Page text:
Janice MacKenzie, Director Public Access and Council Services

Adam Vasilevich and Andrew Pask, Vancouver Public Space Network

Dr. Peter Newton, Research Professor; Cities, Housing & Environment Program; Swinburne U of Technology, Australia

Jill Davidson, Housing Centre

Michael Gordon, Planning Department, BC Place Stadium Development

RJ McCulloch, research intern, “City Built for Change: How Does Vancouver Adapt?” Trish French, Assistant Director of Planning and Karis Hiebert, Senior Planner, False Creek Flats

Tony Astles, Executive Vice-President, Real Estate Services, Bentall, Perspectives on Downtown Zoning and Office Space Kathleen Kern, Planning Department, Neighbourhood Centre Planning Program & Norquay Village

Z Smith, Vancouver architect, “Neighbourhood Amenity & Energy Centres for EcoDensity”

Michael Klassen, VCPC, on Country Lanes

Vickie Morris & Christine Tapp, Social Planners and Mary Clare Zak, on the Social Facilities Scoping Project.

Samara Brock, Social Planning Chair with Mark Bomford from UBC Farm, Food policy planning


The Commission Alan Boniface, Chair Frank Ducote Jillian Glover David Godin Neil Griggs (Commission Appointment) Michael Klassen, Vice-Chair Ray LeBlond Jennifer Parsons Dr. Setty Pendakur Robert Ransford Mark Shieh Andrew Shui-Him Yan (Commission Appointment) Sharleen Suszezwiez Councillor Kim Capri Councillor George Chow Commissioner Korina Houghton (Park Board Appointee) VCPC Manager Elizabeth Ballantyne THANKS Richard Balfour Pam Cooley Anne Kjerulf Stephen Regan The Commission gratefully acknowledges the participation of School Board Trustee Don Lee (1935-2008).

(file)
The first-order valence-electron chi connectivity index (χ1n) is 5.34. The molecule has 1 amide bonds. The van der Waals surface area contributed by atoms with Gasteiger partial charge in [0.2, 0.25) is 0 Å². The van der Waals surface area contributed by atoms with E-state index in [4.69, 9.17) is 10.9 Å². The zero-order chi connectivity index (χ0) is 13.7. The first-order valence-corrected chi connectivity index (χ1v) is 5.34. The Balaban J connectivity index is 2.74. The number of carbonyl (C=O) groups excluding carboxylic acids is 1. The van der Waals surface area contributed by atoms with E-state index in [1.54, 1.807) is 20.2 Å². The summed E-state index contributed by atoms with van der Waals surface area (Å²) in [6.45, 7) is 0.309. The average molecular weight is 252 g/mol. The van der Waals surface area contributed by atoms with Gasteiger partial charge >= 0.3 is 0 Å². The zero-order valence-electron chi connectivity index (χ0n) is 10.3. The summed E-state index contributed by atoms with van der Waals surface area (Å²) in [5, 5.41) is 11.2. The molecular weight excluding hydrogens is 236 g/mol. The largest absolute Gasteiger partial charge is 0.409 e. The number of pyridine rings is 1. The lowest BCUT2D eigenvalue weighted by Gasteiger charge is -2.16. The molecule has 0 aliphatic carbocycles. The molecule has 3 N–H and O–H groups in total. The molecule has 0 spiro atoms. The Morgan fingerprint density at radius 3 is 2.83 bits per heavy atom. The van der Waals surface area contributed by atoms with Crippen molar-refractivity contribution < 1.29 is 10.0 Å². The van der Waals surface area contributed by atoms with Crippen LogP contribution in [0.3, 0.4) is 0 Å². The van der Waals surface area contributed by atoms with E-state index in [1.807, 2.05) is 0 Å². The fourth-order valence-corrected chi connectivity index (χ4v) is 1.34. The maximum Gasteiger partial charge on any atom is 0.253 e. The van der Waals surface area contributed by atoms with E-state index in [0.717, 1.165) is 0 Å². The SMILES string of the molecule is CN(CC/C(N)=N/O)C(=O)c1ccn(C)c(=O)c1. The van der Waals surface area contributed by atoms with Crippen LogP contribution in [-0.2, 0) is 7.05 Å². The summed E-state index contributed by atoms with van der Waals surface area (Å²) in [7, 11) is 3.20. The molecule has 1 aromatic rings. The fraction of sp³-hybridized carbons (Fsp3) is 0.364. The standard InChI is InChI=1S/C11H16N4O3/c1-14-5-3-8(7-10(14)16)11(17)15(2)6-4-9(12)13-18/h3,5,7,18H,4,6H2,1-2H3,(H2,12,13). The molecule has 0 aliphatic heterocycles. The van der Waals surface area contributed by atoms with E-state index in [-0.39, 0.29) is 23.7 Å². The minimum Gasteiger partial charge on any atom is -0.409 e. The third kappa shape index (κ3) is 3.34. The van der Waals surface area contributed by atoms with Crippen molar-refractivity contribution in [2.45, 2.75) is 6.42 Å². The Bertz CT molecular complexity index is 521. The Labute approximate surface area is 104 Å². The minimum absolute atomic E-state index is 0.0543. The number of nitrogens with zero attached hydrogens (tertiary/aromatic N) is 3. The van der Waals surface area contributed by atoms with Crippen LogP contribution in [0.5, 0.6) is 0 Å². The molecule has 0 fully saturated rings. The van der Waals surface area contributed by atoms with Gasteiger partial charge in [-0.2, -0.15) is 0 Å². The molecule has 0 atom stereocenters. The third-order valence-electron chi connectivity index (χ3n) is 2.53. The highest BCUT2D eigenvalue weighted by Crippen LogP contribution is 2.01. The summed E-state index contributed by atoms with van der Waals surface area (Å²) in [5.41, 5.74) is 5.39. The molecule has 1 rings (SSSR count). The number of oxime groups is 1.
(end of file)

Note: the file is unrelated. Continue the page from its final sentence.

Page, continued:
from left: Neil Griggs, Elizabeth Ballantyne (VCPC Manager), Alan Boniface (Chair), Frank Ducote, Setty Pendakur, Sharleen Suszezwiez, Clr. George Chow (Council Rep), David Godin, Jillian Glover, Jenn Parsons, Ray LeBlond, Michael Klassen (Vice-Chair), Mark Shieh


Thank you. Councillor Suzanne Anton Jeannie Bates Patricia Boomhower Shala Bozorgzadeh Keltie Craig Councillor Heather Deal Jerry Dobrovolny Marta Farevaag Cheeying Ho Rhonda Howard Councillor Peter Ladner Tom Lancaster Councillor B.C. Lee Councilor Robert Liberty Nicole Ludwig Professor Robert Kronenburg Brent MacGregor R.J. McCulloch Janice MacKenzie Gord Price Denise Salmon Mayor Sam Sullivan Noreen Taylor Tom Timm Brent Toderian Erin Welk